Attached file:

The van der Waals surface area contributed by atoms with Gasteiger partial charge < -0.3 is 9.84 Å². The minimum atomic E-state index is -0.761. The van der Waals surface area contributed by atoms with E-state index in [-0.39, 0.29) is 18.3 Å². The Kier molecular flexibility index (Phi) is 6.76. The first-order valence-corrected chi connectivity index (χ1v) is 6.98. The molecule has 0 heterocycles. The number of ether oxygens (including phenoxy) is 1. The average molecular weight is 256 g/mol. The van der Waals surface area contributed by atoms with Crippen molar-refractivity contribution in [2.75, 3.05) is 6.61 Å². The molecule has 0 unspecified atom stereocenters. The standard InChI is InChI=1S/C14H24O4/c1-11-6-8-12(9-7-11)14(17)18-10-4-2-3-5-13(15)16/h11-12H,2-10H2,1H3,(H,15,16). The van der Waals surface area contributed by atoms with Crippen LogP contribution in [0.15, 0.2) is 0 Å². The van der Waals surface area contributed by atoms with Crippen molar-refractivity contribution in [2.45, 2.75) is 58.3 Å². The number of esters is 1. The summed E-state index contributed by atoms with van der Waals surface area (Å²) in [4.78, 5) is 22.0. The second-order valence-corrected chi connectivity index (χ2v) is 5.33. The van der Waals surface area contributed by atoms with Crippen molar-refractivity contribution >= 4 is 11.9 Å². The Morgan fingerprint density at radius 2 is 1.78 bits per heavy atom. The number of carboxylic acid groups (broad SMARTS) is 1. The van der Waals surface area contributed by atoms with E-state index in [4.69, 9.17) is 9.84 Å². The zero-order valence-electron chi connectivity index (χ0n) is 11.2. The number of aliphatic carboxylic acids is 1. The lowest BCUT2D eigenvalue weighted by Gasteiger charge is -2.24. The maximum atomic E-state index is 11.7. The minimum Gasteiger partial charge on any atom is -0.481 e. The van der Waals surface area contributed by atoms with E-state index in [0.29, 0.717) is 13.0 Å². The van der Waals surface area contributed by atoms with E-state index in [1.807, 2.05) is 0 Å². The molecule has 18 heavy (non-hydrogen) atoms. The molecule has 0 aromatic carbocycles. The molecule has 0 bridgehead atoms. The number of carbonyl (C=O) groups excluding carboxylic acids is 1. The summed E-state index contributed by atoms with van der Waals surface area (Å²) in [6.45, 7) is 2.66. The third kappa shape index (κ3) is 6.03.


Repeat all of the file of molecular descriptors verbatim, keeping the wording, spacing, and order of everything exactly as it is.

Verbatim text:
The van der Waals surface area contributed by atoms with Gasteiger partial charge < -0.3 is 9.84 Å². The minimum atomic E-state index is -0.761. The van der Waals surface area contributed by atoms with E-state index in [-0.39, 0.29) is 18.3 Å². The Kier molecular flexibility index (Phi) is 6.76. The first-order valence-corrected chi connectivity index (χ1v) is 6.98. The molecule has 0 heterocycles. The number of ether oxygens (including phenoxy) is 1. The average molecular weight is 256 g/mol. The van der Waals surface area contributed by atoms with Crippen molar-refractivity contribution in [2.75, 3.05) is 6.61 Å². The molecule has 0 unspecified atom stereocenters. The standard InChI is InChI=1S/C14H24O4/c1-11-6-8-12(9-7-11)14(17)18-10-4-2-3-5-13(15)16/h11-12H,2-10H2,1H3,(H,15,16). The van der Waals surface area contributed by atoms with Crippen LogP contribution in [0.15, 0.2) is 0 Å². The van der Waals surface area contributed by atoms with Crippen molar-refractivity contribution in [2.45, 2.75) is 58.3 Å². The number of esters is 1. The summed E-state index contributed by atoms with van der Waals surface area (Å²) in [4.78, 5) is 22.0. The second-order valence-corrected chi connectivity index (χ2v) is 5.33. The van der Waals surface area contributed by atoms with Crippen molar-refractivity contribution >= 4 is 11.9 Å². The Morgan fingerprint density at radius 2 is 1.78 bits per heavy atom. The number of carboxylic acid groups (broad SMARTS) is 1. The van der Waals surface area contributed by atoms with E-state index in [4.69, 9.17) is 9.84 Å². The zero-order valence-electron chi connectivity index (χ0n) is 11.2. The number of aliphatic carboxylic acids is 1. The lowest BCUT2D eigenvalue weighted by Gasteiger charge is -2.24. The maximum atomic E-state index is 11.7. The minimum Gasteiger partial charge on any atom is -0.481 e. The van der Waals surface area contributed by atoms with E-state index in [0.29, 0.717) is 13.0 Å². The van der Waals surface area contributed by atoms with E-state index in [1.807, 2.05) is 0 Å². The molecule has 18 heavy (non-hydrogen) atoms. The molecule has 0 aromatic carbocycles. The molecule has 0 bridgehead atoms. The number of carbonyl (C=O) groups excluding carboxylic acids is 1. The summed E-state index contributed by atoms with van der Waals surface area (Å²) in [6.45, 7) is 2.66. The third kappa shape index (κ3) is 6.03.